Maintaining a Competitive Edge in Education with ChatGPT

As Artificial Intelligence-powered chatbots edge into the education sector, experts at the University of South Australia (UniSA) are encouraging teachers to take an active role in testing and making use of these advanced tools to maintain a competitive edge in their profession.

Maintaining a Competitive Edge in Education Sector with ChatGPT

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The call follows a strict ban on ChatGPT in WA, NSW, Queensland, and Tasmania. Internationally, ChatGPT has been banned in school districts throughout India, the US, and France.

ChatGPT (and similar technology) is part of a new wave of AI that could produce highly cohesive and human-like responses to questions and prompts. ChatGPT remains to be tested and critiqued in relation to issues concerning student learning and the issue of plagiarism.

International expert in Artificial Intelligence (AI) and education, UniSA’s Professor George Siemens, states generative AI will create new chances for teachers.

Chatbots, such as ChatGPT, are innovations that are here to stay. But rather than avoiding or banning them, it’s far more beneficial for teachers to explore and experiment with them to get a better sense of what is possible.

George Siemens, Professor, University of South Australia

Siemens continued, “For example, if you ask ChatGPT to produce a sample lesson plan for grade 5 algebra, the platform creates a set of objectives, any materials you’ll need, plus a range of suitable activities for students at that maths level. Or if you’re teaching programming, ChatGPT can create and debug code. If you’re a teacher, you can see how this tool could help you plan, generate ideas, and organize your weekly lessons. Importantly it frees time for you to connect and engage with your students so that you can create more personal and meaningful learning opportunities,”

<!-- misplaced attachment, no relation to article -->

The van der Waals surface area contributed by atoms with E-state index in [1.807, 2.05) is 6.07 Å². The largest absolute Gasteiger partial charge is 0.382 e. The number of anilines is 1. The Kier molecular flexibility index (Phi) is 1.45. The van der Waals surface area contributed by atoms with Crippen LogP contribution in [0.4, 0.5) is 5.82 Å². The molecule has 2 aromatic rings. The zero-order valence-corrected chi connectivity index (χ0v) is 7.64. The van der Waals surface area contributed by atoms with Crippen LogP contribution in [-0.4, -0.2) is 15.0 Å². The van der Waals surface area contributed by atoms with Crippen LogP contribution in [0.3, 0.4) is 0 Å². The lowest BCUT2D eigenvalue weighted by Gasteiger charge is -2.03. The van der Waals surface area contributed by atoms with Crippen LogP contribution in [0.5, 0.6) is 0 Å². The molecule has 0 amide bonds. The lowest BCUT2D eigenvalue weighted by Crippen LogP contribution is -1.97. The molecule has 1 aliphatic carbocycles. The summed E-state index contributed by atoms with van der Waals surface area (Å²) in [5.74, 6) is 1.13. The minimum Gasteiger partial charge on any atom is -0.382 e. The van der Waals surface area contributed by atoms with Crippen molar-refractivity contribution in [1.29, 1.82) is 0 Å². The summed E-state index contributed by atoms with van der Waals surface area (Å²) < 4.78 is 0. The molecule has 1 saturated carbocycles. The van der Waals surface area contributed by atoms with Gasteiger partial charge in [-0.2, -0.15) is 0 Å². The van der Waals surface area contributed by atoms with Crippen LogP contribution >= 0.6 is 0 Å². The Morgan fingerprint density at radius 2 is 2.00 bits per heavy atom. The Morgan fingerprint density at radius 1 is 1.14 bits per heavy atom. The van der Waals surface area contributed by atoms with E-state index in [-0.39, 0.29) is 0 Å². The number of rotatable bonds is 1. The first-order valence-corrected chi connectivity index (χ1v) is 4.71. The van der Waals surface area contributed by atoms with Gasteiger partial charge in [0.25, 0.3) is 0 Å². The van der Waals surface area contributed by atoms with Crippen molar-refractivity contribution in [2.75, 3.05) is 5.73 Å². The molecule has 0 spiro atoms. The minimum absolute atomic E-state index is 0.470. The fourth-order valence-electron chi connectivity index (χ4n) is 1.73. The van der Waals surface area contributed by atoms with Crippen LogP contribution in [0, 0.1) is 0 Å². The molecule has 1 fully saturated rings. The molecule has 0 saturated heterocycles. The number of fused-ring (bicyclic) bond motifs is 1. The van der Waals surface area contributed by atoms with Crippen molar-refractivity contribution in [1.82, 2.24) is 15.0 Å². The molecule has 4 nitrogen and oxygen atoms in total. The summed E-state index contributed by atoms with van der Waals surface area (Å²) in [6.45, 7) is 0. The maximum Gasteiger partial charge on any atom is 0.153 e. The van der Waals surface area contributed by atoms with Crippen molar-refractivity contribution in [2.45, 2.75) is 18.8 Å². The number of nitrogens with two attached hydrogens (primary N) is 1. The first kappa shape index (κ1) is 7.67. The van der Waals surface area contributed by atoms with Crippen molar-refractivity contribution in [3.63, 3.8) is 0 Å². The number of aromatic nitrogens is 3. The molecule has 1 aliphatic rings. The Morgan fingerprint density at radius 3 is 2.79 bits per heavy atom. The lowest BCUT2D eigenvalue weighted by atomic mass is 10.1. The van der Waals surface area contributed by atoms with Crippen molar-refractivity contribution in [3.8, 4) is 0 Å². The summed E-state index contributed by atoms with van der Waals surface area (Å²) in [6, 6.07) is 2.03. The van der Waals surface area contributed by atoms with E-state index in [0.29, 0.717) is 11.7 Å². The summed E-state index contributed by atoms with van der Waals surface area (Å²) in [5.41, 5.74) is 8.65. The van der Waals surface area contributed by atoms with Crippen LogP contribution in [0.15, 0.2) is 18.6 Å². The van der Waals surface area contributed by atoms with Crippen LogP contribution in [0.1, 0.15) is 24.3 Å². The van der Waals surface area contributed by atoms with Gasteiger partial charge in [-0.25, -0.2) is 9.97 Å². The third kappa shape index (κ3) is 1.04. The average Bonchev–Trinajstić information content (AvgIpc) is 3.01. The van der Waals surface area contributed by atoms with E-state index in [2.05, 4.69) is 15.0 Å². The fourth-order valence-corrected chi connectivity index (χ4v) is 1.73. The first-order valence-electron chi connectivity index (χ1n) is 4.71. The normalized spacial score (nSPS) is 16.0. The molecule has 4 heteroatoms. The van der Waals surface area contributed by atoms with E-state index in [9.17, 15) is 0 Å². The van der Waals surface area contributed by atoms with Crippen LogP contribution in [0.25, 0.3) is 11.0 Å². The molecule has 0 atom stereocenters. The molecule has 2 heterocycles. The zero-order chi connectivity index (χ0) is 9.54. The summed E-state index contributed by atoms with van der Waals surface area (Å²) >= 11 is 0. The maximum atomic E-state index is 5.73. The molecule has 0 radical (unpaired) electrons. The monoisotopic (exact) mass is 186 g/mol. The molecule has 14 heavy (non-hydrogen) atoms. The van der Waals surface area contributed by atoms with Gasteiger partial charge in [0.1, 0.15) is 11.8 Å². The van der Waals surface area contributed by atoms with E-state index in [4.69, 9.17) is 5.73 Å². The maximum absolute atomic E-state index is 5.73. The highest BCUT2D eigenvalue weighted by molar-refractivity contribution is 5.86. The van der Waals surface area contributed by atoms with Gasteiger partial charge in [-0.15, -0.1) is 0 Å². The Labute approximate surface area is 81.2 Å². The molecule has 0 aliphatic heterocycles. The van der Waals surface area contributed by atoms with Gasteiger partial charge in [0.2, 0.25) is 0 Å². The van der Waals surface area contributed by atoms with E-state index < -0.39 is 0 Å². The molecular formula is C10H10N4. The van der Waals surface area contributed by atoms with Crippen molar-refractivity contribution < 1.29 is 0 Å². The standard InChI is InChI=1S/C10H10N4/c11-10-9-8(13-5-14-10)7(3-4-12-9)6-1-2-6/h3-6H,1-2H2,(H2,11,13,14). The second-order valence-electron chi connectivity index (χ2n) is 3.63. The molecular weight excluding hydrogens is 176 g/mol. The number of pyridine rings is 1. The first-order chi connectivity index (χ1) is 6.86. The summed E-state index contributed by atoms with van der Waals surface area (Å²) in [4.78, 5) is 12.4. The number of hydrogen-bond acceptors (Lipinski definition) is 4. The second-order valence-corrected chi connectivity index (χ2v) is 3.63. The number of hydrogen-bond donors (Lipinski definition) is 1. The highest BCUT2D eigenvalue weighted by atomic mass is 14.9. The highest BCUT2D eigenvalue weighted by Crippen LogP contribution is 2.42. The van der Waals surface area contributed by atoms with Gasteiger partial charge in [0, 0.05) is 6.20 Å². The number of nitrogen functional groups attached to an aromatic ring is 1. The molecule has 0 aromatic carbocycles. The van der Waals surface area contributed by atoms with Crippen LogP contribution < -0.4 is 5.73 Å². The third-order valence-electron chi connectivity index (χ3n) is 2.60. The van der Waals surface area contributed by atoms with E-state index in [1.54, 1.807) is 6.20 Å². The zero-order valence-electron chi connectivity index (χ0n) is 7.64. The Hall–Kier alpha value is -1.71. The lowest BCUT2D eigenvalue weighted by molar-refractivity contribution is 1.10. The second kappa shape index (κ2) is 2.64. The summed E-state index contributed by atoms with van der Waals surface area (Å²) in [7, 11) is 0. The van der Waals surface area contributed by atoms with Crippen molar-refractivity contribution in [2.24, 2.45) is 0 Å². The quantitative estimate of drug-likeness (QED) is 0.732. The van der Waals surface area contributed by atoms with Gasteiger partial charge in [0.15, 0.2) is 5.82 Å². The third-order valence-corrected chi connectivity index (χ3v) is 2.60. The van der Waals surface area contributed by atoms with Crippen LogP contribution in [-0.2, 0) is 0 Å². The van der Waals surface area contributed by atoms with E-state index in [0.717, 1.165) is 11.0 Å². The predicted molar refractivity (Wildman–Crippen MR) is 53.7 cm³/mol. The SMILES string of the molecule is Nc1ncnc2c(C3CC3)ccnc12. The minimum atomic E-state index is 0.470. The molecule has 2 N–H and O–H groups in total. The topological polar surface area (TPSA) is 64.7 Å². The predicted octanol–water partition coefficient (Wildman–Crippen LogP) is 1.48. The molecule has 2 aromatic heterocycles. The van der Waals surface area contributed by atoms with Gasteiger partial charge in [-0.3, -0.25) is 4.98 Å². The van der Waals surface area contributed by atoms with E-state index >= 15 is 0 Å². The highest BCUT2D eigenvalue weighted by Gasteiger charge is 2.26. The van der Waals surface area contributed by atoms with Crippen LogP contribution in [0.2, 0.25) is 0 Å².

Teaching is rapidly changing. By embracing new technologies, and learning how AI can complement teaching, we can prepare students for a future where they will be able to compete with the best and brightest.”

As teaching innovations tend to increase in complexity and sophistication, Professor Siemens states that it will be crucial for evaluation and teaching models to keep up.

Existing assessment models that only test the product, but not the process of learning, will not fare well under an AI-shaped future. We already know that managing AI for out-of-class assignments could be challenging, but perhaps it’s indicative of the need to change traditional assessment models so that they better match modern learning needs?

George Siemens, Professor, University of South Australia

Professor Siemens states that AI could help decrease teacher administration, promote personalized learning experiences for students, and stimulate real-world knowledge application. However, to do so, the education sector should pave the way for changes to happen.

We are on the cusp of a massive explosion of innovation and creativity in the education sector and AI is at the very center of it.

George Siemens, Professor, University of South Australia

Siemens added, “Teachers must start connecting with their peers around the impact of AI on their teaching; schools will need to advise parents about how they’re using AI in the classroom; school leadership teams must consider future options for professional development for their staff; and State and national education departments should be actively evaluating how AI will affect policy, technology needs, and teachers supports.”

Siemens continued, “AI presents a tremendous new technology that opens a whole new opportunity for knowledge generation and idea creation to improve teaching practices.

This convergence of humans and AI working together is the future. Getting started now will ensure teachers and students build the familiarity they need to excel in this new space,” concluded Siemens.

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